High core count v3/v4 E7 CPUs (as well as v2 for that matter) are often available at relatively low prices. A big reason the prices are low is that compatible boards are scarce, as they're quad socket parts that were only found in relatively exotic and high end systems.
One of the most widely available boards is the Supermicro X10QBI. The X10QBI is an unusual board: it has four 2011-1 (E7 compatible) sockets and 96 dimm slots. The 96 dimm slots are accomplished by the ram being placed on daughter boards, with part-number X10QBI-MEM. The daughterboard based ram creates a lot of confusion because there are multiple versions of the memory boards: MEM1 rev 1.01, MEM1 rev 2.0, and MEM2 rev 1.01.
Mem1 rev 1.01 uses the Intel Jordan Creek 1 chip, the other to boards uses Jordan Creek 2. Mem2 is a DDR4 board (The JC2 chip can do either) while both of the Mem1 boards use DDR3.
X10QBI also has the BMC, nics, and VGA on a daughterboard. According to the manual the board will not boot with the BMC board. For some reason electronics recyclers remove and sell the BMC board separately.
According to the supermicro docs, v3 and v4 cpus are supported in X10QBI but only with Mem1 rev 2 and Mem2. So, contrary to common belief in 2011-1 boards it is possible to run v3/v4 CPUs with DDR3 ram, and it's even a supported configuration.
However, Mem1 rev 2 boards don't appear to be common. I have some, but have seen fairly few show up in the surplus market.
There are also at least two revisions of the x10qbi itself. I have rev 1.01 and rev 1.2a. Both seem equivalent so far.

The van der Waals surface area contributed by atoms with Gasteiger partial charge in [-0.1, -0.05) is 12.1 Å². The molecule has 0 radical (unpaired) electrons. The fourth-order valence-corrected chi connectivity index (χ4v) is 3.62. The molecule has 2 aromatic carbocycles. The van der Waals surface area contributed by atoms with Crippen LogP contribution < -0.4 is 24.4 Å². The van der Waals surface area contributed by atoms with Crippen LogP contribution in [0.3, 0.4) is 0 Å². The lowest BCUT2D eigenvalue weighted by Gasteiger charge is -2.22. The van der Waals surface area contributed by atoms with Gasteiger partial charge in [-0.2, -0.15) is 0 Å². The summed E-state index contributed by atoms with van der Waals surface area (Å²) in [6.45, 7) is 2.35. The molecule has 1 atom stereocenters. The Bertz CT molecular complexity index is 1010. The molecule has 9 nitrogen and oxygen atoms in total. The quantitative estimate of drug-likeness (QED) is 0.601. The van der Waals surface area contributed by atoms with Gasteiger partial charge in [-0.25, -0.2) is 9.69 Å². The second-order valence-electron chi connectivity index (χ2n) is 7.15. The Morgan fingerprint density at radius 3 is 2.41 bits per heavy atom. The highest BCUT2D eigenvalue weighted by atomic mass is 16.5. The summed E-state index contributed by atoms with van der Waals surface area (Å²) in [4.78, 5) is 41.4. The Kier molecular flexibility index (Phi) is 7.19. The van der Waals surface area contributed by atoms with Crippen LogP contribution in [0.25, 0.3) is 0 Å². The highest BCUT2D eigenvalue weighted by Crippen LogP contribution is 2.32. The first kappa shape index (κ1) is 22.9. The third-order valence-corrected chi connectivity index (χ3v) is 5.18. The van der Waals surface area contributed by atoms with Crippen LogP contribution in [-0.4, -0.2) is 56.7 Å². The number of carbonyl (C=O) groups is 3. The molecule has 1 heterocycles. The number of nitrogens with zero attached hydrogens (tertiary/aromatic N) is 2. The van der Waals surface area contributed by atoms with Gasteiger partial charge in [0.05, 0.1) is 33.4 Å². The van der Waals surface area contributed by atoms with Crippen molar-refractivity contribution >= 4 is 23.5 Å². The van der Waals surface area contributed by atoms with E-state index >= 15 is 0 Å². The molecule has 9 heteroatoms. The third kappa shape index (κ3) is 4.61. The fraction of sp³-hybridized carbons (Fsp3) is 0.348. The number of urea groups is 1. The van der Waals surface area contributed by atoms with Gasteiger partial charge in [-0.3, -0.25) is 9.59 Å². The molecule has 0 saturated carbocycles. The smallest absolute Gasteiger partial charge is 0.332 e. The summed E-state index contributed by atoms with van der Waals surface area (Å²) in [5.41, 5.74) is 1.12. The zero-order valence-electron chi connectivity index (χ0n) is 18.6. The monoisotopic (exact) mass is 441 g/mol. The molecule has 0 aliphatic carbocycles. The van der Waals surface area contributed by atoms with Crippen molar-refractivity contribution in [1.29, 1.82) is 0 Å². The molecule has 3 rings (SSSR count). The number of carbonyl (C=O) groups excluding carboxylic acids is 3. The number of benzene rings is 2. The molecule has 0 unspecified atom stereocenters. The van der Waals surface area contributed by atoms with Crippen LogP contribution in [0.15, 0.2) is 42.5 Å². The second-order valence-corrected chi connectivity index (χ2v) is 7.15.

Getting a v3/v4 cpu to boot in x10qbi requires a new-ish bios. None of the ones I've obtained except for a sys-4048b-tr4ft that had mem2 boards have had a recent enough bios. The bios can be updated from the BMC, though it does the typical supermicro licensed feature thing. There is a one-liner shell keygen that uses openssl for sha1, if you find yourself stuck in the middle of the night trying to fix one of these things.
Now as I mentioned before, the common mem1 rev 1.01 does not officially support v3/v4 cpus. But I have personally found that they work. Some support matrix documents I receive indicate that for JC1 chip intel performs only limited on electrical and operational tests and did not validate w/ the full matrix of supported memory configurations. So YMMV.
One challenge, then, is that systems based on X10QBI are somewhat finicky. There are a LOT of parts. If any memboard is even somewhat mis-seated, the boot process will fail with inscrutable post codes which only sometimes indicate which board is the issue. The 2011 sockets are fragile-- no more so than other modern sockets-- but it's easy to get bent pins when you're working with a *bunch* of CPUs in a crowded system. I would highly recommend that anyone who wants to experiment here obtain a set of v2 cpus to use for testing or as a fallback in case v3/v4 do not work. (I have a bunch of 2.8GHz E7-4890 v2s that I'd be happy to sell for the ~$50/ea I paid for them, if anyone is interested)